KANSAS CITY, Mo. (AP) -- Zack Greinke was bracing himself for a harsh reception from Royals fans when he made his return to Kauffman Stadium on Tuesday night.
Instead, he got mostly silence.
Luis Mendoza had something to do with that. Billy Butler's go-ahead single in the eighth inning probably helped a bit. But perhaps the biggest thing that has managed to quell any ill will is simply the time that has passed since he was traded away nearly two years ago.
Greinke must have been relieved by the relatively tame reception, too. He pitched seven mostly superb innings before Butler's single gave Kansas City a 2-1 victory over Milwaukee.
"It was nice because I was pretty rude on the way out, but I felt like I had to be. I don't like being the bad guy," said Greinke, who had eight strikeouts without issuing a walk in his first appearance against his former team.
Alex Gordon homered to lead off the bottom of the first - the only real mistake that Greinke made all night. He then doubled leading off the eighth against Francisco Rodriguez (0-4), heading to third base on a sacrifice bunt by Chris Getz. That set the table for Butler's RBI single.
"They had an opportunity, and they came through. Butler got a hit," Brewers manager Ron Roenicke said. "That was it."
Along the way, Mendoza carried a no-hitter into the seventh inning for Kansas City, and then got some help from his bullpen when he put runners on the corners with none out.
Aaron Crow limited the damage to Rickie Weeks' tying single, and Greg Holland (2-2) survived a shaky eighth inning to get the game to Jonathan Broxton, who also put runners on the corners with one out in the ninth. He recovered to strike out George Kottaras and get fellow pinch-hitter Brooks Conrad to ground out to shortstop to end the game and wrap up his 15th save.
The victory snapped the Royals' four-game losing streak.
"Every inning it's like, `OK, no hits this inning.' Of course I knew it was a no-hitter," said Mendoza, who has shuffled between the bullpen and rotation much of the season.
"You have to keep it a close game," he said, "because Greinke's a great pitcher."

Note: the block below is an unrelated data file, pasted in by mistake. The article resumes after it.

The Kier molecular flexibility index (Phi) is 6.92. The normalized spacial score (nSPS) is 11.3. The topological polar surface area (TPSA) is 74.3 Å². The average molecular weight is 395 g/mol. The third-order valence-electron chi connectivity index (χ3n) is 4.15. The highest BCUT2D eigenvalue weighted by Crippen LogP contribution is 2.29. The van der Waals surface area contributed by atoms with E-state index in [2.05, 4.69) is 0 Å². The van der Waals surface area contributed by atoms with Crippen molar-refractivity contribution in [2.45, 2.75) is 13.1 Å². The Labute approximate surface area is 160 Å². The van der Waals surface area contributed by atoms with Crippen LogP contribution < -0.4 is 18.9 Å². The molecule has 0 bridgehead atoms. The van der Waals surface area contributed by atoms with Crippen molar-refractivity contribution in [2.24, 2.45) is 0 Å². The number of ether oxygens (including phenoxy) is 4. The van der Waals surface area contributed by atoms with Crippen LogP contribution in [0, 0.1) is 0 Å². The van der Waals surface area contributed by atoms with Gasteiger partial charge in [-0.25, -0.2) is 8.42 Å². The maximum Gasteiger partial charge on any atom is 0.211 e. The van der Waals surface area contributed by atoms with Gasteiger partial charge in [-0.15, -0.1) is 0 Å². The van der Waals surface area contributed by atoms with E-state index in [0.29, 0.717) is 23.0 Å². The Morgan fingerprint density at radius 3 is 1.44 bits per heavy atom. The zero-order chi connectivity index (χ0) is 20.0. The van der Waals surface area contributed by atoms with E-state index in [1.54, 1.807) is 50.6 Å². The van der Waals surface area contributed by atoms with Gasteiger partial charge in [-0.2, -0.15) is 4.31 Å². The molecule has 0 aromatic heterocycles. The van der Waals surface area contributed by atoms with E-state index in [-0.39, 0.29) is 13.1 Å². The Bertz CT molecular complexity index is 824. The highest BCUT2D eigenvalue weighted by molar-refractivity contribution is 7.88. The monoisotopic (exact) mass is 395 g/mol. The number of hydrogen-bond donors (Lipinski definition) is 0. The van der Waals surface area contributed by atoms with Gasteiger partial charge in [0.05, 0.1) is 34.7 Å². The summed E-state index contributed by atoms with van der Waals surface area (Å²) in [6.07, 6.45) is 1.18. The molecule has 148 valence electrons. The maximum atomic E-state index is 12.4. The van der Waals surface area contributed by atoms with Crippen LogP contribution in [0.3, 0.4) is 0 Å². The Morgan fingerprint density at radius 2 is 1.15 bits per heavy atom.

Greinke was chosen by the Royals in the first round of the 2002 draft, and they stuck by him through the well-documented personal issues that forced him to leave the game for a while.
He returned to become one of the baseball's best pitchers, going 16-8 with a 2.16 ERA in 2009 to win the American League Cy Young Award. He regressed only slightly the following year, and was eventually dealt to Milwaukee after the 2010 season.
The Royals picked up their starting shortstop, Alcides Escobar, along with outfielder Lorenzo Cain and minor league pitcher Jake Odorizzi in the deal. Yet many still wonder whether they were wrong to trade away one of their best homegrown pitchers.
Greinke certainly gave those folks some fodder in his return to Kauffman Stadium.
After serving up Gordon's sixth career leadoff homer, Greinke allowed only one hit over the next four innings, striking out the side in the fourth. He didn't allow a runner to reach second base until the fifth, and then left him stranded there by recording three straight outs.
His low-90s fastball and pinpoint command was precisely what Royals fans remembered.
Mendoza gave them something entirely unexpected.
The underwhelming right-hander, who had been shuttling between the starting rotation and the bullpen most of the season, set Milwaukee down in order in the first inning.
He didn't allow a runner until walking Weeks with two out in the second, and that was it until he hit Norichika Aoki on the foot leading off the fourth inning.
By the time Mendoza had shut down Milwaukee in order the next two innings - and had thrown just 64 pitches - there were some rumblings that Mendoza could be on his way to pitching the fifth no-hitter in franchise history, and the first since Bret Saberhagen more than 20 years ago.
Things got a bit dicey in the seventh, but Kansas City managed to hang on for a victory over the Brewers - and some would argue one of their own.
"Zack was going to be Zack," Royals manager Ned Yost said. "You knew he was going to be tough coming back."